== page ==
Historic Scotland Data Website
Results New Search


This building is in the Shetland Islands Council and the Lerwick Burgh. It is a category B building and was listed on 12/08/1996.

Group Items: N/A, Group Cat: N/A, Map Ref: HU 4760 4120.


Circa 1800, extended circa 1820. House comprised of symmetrical 2-storey and attic 3-bay original house (on sloping site to Law Lane) with 2-storey 3-bay later wing projecting at centre of rear (N) elevation, giving T-plan with early 20th century lean-to infill in NE re-entrant angle. Harl-pointed and cement-rendered and lined rubble walls with stugged and droved ashlar dressings.

S (LAW LANE) ELEVATION: cement-rendered infill to door at ground in centre bay; regular fenestration with projecting cills in flanking bays and at 1st floor.

W (PRINCIPAL) ELEVATION: gable end of original house advanced at right, single window centred at ground. 2-storey 3-bay elevation of later wing recessed at left; 6-panel entrance door with plate glass fanlight at 1st (principal) floor in bay to right, approached by stone steps with modern steel railings; regular fenestration in bays to left.

E (PIRATE LANE) ELEVATION: 2-bay gable end of original house advanced at left, regular fenestration at ground and 1st floors, square windows flanking centre in gablehead. Later wing recessed at right with lean-to infill in re-entrant angle.

Timber sash and case windows, 12-pane to W elevation of wing, plate glass to other openings, modern glazing at ground to S elevation, and attic. Purple slate and asbestos tile roofs; stugged ashlar and rubble apex stacks to gables, coped, with circular cans; cement-rendered and ashlar skew copes.

INTERIOR: timber staircase with turned spindles. Drawing room at 1st floor of wing comprising symmetrical arrangement at N wall of classical timber chimneypiece with flanking windows; 6-panel doors in S wall (dummy at left); 2-windows in W wall; all architraved with panelled shutters.

RETAINING AND BOUNDARY WALLS: random rubble retaining wall with ashlar cope to flagged area along W elevation. Random rubble boundary walls to N, E, S, and W. Raised wallhead with stugged sandstone cope to S (Law Lane), margined gateway adjacent to house; vertically-boarded timber gate with slatted upper. Vertically-boarded timber door adjacent to wing at E wall.

OUTBUILDINGS: 2-storey gabled rubble out building with purple-grey slate roof to Hangcliff Lane. Lean-to outbuilding with vertically-boarded timber door in yard adjacent to N gable of later wing.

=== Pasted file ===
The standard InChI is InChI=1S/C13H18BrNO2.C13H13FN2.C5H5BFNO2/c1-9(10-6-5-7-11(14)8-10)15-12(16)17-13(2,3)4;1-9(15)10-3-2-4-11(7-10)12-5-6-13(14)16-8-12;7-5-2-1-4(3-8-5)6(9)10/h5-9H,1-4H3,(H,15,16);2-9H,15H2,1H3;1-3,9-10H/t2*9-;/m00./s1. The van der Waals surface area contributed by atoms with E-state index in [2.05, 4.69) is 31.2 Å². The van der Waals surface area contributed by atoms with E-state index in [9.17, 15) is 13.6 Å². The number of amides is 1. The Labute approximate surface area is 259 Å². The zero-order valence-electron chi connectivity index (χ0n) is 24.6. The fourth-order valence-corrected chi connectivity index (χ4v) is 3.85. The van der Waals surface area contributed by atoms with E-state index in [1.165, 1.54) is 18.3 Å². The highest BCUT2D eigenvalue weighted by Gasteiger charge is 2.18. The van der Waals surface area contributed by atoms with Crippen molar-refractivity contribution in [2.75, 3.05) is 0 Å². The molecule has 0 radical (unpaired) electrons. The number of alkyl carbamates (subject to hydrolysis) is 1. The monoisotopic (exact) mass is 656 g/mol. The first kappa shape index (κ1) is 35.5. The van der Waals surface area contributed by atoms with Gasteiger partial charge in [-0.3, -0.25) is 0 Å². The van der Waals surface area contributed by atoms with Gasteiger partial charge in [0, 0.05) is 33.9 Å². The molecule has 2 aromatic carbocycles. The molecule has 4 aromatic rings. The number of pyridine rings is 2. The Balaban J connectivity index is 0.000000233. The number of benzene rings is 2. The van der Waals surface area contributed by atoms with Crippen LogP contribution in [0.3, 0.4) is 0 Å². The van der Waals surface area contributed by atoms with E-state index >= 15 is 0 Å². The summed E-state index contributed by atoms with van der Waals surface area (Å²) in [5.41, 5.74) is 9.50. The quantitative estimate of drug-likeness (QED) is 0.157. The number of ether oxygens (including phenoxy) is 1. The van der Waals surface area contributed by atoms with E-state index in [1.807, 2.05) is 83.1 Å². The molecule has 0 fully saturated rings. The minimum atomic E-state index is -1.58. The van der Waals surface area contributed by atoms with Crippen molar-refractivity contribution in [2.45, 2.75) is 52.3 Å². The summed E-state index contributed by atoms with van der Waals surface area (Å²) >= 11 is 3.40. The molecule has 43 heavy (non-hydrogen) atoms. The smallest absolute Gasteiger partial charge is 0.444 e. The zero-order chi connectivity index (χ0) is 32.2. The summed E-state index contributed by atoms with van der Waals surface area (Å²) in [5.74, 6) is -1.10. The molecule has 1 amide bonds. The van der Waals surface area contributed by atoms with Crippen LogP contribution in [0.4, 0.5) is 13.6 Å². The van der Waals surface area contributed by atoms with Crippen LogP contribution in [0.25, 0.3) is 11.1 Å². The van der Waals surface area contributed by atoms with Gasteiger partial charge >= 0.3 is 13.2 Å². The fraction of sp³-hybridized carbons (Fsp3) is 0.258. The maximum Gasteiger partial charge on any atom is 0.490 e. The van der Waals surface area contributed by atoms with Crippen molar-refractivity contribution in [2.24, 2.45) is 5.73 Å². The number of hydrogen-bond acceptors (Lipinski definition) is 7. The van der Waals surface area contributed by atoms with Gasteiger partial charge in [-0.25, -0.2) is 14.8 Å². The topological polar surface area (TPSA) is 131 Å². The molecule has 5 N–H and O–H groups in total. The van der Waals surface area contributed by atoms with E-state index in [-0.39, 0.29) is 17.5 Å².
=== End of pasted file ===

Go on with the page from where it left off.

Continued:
This was the house of Sheriff Duncan who built the nearby Prospect House and gave the lane its original name of Sheriff?s Kloss. The father and son of the Spence family both practised law from Windhouse, the father, Robert Niven Spence, was a prominent townsman. The house was later occupied by Lawrence Laurenson of Laurenson & Company. Windhouse is an interesting enlargement of a typical lanes house, the later wing being of good quality and containing one of Lerwick?s most elegant domestic rooms.


James W Irvine LERWICK (1985) p74 and 105. NMRS Ref: SH/506. Thomas Manson LERWICK DURING THE LAST HALF CENTURY (1991) p192.

© Crown copyright, Historic Scotland. All rights reserved. Mapping information derived from Ordnance Survey digital mapping products under Licence No. 100017509 2012 . Data extracted from Scottish Ministers' Statutory List on . Listing applies equally to the whole building or structure at the address set out in bold at the top of the list entry. This includes both the exterior and the interior, whether or not they are mentioned in the 'Information Supplementary to the Statutory List'. Listed building consent is required for all internal and external works affecting the character of the building. The local planning authority is responsible for determining where listed building consent will be required and can also advise on issues of extent or "curtilage" of the listing, which may cover items remote from the main subject of the listing such as boundary walls, gates, gatepiers, ancillary buildings etc. or interior fixtures. All category C(S) listings were revised to category C on 3rd September 2012. This was a non-statutory change. All enquiries relating to proposed works to a listed building or its setting should be addressed to the local planning authority in the first instance. All other enquiries should be addressed to: Listing & Designed Landscapes Team, Historic Scotland, Room G.51, Longmore House, Salisbury Place, EDINBURGH, EH9 1SH. Tel: +44 (0)131 668 8701 / 8705. Fax: +44 (0)131 668 8765. e-mail: hs.listing@scotland.gsi.gov.uk. Web: http://www.historic-scotland.gov.uk/historicandlistedbuildings.

Results New Search

Buildings are assigned to one of three categories according to their relative importance. All listed buildings receive equal legal protection, and protection applies equally to the interior and exterior of all listed buildings regardless of category.

ACategory A

Buildings of national or international importance, either architectural or historic, or fine little-altered examples of some particular period, style or building type. (Approximately 8% of the total).

BCategory B

Buildings of regional or more than local importance, or major examples of some particular period, style or building type which may have been altered. (Approximately 51% of the total).

C(S)Category C(S)

Buildings of local importance, lesser examples of any period, style, or building type, as originally constructed or moderately altered; and simple traditional buildings which group well with others in categories A and B. (Approximately 41% of the total).